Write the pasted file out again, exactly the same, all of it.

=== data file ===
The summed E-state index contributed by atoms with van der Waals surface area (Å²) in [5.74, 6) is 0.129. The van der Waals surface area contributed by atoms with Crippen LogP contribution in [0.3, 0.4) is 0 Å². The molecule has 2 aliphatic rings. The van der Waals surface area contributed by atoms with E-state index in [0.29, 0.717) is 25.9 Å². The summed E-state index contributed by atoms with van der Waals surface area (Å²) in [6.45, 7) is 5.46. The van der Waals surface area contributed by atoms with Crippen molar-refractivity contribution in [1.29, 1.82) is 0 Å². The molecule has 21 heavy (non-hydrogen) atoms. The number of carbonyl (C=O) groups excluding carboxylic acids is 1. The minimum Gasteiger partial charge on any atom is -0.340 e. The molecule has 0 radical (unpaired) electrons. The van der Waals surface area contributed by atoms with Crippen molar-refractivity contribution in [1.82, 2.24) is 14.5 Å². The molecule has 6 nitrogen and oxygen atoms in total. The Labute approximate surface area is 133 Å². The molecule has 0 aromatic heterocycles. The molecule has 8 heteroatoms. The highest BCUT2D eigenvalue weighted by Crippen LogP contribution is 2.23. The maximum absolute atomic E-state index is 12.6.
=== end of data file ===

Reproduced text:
The summed E-state index contributed by atoms with van der Waals surface area (Å²) in [5.74, 6) is 0.129. The van der Waals surface area contributed by atoms with Crippen LogP contribution in [0.3, 0.4) is 0 Å². The molecule has 2 aliphatic rings. The van der Waals surface area contributed by atoms with E-state index in [0.29, 0.717) is 25.9 Å². The summed E-state index contributed by atoms with van der Waals surface area (Å²) in [6.45, 7) is 5.46. The van der Waals surface area contributed by atoms with Crippen molar-refractivity contribution in [1.29, 1.82) is 0 Å². The molecule has 21 heavy (non-hydrogen) atoms. The number of carbonyl (C=O) groups excluding carboxylic acids is 1. The minimum Gasteiger partial charge on any atom is -0.340 e. The molecule has 0 radical (unpaired) electrons. The van der Waals surface area contributed by atoms with Crippen molar-refractivity contribution in [1.82, 2.24) is 14.5 Å². The molecule has 6 nitrogen and oxygen atoms in total. The Labute approximate surface area is 133 Å². The molecule has 0 aromatic heterocycles. The molecule has 8 heteroatoms. The highest BCUT2D eigenvalue weighted by Crippen LogP contribution is 2.23. The maximum absolute atomic E-state index is 12.6.